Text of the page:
Yma Sumac

For today’s listeners, Yma Sumac and her music certainly fit into what one might call “weirdo music.” It was considered that when it first appeared in 1950, although it went by a different name then – "Exotica.” This was a sub-category of popular music hugely popular during the 1950s. Yma Sumac was a Peruvian folk singer who began her career in 1943 successfully promoting her homeland’s folk music in South America and making recordings. Upon her arrival in America in 1946, however, she and her husband/manager Moises Vivanco found it difficult to secure work. Eventually they caught the ear of Capitol Records who then re-dressed the singer into ceremonial garb, created a fanciful biography and presented her to the American public as a Princess of Peru, the last descendant of the ancient Incas. The story was weird but fit in perfectly with the exotic beauty Sumac displayed both physically and vocally. Building on the outré, Capitol encouraged the singer to exploit her already remarkable voice of four octaves to the point that she soon became regarded somewhat as a circus act. The spell of Sumac held strong for about 7 years but after that, despite numerous attempts she never managed to recapture her initial popularity. Even so, she continued to be on the culty fringes of the international music scene and made her final appearance of note with nothing less than the Montreal jazz Festival in 1996. She died on November 1, 2008 at the age of 86.

The Voice
By any standards Yma Sumac’s voice was unusual. During her prime she could call on a full four octaves and she had a timbre of great beauty and elegance - the sound and vocal technique of an operatic soprano, the tart rhythmical dash and inventiveness of a jazz specialist, and her music sat solidly on the side of popular music. She was a singer who could (and did) interest a wide spectrum of people. For many today, her music sounds dated and campy, yet there was genius working there. Despite the passing of time her recordings have sold consistently for almost 60 years, proving that there is a universal appeal when it comes to her voice and way of singing. Her biography was as legendary as her voice, but in the end it is her voice that will remain to startle and delight.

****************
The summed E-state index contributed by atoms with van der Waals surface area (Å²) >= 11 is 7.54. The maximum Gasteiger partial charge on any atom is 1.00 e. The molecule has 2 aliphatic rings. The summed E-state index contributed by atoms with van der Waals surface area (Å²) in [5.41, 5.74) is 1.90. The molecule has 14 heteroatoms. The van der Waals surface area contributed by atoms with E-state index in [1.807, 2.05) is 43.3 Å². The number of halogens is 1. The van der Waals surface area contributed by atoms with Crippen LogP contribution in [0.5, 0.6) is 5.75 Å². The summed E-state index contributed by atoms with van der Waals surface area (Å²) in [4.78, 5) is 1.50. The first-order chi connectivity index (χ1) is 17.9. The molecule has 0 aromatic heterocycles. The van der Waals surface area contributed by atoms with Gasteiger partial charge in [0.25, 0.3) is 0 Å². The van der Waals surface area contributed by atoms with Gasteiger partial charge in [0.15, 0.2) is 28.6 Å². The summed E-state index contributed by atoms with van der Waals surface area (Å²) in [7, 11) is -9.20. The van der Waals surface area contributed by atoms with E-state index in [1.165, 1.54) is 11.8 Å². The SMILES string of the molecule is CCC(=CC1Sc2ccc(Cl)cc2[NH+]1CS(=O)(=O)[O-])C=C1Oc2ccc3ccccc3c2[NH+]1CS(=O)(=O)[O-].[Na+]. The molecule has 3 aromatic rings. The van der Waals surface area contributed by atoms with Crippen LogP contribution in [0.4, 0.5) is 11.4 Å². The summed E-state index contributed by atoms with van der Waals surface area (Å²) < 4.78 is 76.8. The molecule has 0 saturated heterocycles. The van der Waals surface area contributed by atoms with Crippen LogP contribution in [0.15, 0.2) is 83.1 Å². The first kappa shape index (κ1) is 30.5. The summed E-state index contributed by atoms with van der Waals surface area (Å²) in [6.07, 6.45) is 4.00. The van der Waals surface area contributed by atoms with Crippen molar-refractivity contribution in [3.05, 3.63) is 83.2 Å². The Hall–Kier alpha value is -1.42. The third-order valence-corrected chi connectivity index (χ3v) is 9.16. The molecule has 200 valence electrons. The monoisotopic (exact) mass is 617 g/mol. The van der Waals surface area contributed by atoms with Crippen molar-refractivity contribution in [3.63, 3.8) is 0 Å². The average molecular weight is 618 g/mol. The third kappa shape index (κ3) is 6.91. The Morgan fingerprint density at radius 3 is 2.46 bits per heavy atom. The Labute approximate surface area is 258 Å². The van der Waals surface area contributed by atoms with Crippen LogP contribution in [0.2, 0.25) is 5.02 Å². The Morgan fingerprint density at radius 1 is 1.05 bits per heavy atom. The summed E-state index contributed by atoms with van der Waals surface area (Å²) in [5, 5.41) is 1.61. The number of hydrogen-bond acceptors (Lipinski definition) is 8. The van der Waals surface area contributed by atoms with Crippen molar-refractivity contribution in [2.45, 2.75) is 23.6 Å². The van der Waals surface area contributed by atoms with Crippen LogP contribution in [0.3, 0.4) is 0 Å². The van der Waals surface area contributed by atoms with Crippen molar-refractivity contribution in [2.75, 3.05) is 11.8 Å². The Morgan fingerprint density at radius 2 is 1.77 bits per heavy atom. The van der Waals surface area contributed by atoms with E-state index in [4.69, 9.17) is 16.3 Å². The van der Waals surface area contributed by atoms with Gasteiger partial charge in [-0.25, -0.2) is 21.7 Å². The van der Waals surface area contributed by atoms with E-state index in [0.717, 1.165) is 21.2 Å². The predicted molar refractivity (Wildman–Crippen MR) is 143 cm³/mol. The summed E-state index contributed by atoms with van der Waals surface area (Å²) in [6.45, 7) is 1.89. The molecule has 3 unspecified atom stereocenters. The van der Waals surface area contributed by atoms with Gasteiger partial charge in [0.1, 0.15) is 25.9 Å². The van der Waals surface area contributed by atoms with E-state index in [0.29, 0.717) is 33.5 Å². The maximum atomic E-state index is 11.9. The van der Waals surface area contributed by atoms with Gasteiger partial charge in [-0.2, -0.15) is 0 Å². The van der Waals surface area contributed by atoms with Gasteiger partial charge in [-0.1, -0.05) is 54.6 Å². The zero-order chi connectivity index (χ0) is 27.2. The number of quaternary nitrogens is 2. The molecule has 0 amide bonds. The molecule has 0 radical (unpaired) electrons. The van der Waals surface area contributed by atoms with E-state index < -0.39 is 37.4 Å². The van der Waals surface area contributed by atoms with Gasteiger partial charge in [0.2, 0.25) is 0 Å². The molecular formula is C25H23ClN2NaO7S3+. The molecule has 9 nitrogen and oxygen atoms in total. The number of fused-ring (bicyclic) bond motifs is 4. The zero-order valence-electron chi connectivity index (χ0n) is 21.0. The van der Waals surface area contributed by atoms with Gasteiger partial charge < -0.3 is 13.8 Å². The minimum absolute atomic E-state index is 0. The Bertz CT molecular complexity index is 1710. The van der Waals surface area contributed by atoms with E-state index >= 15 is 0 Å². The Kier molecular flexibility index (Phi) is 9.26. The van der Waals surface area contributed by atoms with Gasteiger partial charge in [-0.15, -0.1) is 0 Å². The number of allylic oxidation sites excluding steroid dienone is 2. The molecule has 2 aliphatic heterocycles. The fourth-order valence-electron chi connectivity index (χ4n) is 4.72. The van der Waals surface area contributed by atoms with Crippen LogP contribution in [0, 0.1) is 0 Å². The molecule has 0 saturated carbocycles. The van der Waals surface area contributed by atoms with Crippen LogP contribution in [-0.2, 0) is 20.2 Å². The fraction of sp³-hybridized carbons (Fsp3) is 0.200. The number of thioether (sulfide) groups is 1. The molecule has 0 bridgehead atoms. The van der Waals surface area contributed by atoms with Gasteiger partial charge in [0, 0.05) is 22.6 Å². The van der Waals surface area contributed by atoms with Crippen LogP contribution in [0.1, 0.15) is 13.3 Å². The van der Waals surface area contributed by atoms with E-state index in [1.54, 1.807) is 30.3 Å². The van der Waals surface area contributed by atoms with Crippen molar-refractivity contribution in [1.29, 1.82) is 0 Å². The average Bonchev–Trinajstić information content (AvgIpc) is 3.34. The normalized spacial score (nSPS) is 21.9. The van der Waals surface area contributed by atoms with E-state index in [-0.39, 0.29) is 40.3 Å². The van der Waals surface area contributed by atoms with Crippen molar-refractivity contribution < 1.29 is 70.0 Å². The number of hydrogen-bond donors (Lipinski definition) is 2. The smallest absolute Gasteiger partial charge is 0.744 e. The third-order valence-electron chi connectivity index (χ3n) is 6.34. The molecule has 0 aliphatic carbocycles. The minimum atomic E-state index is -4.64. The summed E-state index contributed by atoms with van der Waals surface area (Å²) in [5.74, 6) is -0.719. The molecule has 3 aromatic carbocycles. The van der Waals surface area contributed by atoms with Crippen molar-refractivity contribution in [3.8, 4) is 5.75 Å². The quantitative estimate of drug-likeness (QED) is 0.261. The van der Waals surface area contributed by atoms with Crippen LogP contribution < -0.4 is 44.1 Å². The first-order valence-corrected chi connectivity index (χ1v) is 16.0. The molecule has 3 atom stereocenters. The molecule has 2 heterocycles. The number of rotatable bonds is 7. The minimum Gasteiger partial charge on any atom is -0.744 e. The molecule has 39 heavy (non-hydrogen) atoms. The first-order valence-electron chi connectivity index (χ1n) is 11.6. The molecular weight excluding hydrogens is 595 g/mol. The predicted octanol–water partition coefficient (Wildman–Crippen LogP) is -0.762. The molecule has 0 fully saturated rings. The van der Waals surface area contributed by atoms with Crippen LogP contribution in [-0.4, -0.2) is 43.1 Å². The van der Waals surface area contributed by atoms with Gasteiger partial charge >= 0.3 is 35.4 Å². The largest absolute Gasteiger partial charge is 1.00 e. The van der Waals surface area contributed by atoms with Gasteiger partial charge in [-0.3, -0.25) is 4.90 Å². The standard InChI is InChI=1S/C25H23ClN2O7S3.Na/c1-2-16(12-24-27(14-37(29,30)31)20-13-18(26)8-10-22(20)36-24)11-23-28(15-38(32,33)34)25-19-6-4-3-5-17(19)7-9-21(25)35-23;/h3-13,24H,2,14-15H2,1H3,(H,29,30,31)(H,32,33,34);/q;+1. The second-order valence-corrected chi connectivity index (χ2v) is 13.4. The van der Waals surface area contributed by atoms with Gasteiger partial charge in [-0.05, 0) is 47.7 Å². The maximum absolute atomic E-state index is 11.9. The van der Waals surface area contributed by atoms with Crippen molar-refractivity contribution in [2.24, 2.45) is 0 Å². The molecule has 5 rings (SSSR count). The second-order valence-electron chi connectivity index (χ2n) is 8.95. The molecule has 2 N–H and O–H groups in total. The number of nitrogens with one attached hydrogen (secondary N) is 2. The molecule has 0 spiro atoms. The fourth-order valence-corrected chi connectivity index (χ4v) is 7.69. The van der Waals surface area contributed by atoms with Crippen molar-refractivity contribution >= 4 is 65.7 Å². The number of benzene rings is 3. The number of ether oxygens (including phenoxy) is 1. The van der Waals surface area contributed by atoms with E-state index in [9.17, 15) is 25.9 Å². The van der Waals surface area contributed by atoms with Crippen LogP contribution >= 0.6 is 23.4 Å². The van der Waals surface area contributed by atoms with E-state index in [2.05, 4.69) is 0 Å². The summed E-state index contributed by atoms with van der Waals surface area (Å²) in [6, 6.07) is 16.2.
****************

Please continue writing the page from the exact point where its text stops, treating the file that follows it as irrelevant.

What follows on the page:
Suggested Recordings
No one should be without the Voice of the Xtabay album which contains two of her earliest North American albums: Voice of the Xtabay (1950 – 8 selections) and Inca Taqui (1953- 8 selections). Nothing in the annals of music equals the unique sound that Sumac manages to create through her voice and the colorful exotica arrangements. Next would definitely be Legend of the Sun Virgin, recorded in 1952 – although it continues in the same vein of exotica, the vocal effects, overdubbing, and operatic pyrotechnics are piled so high that listeners often cannot believe their ears. Some had even erroneously believed that there were two singers recording in the studio. Then, there is Mambo! This is probably one of Sumac’s most popular recordings and with good reason. Here her voice is used as part of an ensemble and all the coloratura high notes – up to the infamous high F, and unique effects (wails, growls, high coloratura staccato, etc) are put to perfect use with the ensemble’s sound. Almost all of Yma Sumac’s recordings are available online from Amazon.com and other online stores. If you haven’t experienced this singer yet, give yourself a treat and get one of her discs and let her take you on a musical journey you will never forget.

Nicholas E. Limansky
Author of Yma Sumac: The Art Behind the Legend

Yma Sumac links

Buy Yma Sumac: The Art Behind the Legend at Amazon.com
Yma Sumac @ Spaceagepop.com
The Yma Sumac Collection
Adoring Yma Sumac
Yma Sumac: the Voice of the Incas
Yma Sumac: Miracles
Buy Yma Sumac CDs at Amazon.com


Yma Sumac - Fuego del Ande

Yma Sumac - Voice of the Xtabay

Yma Sumac - Inca Taqui

Yma Sumac - Legend of the Jivaro

Yma Sumac - Miracles

Yma Sumac - Mambo!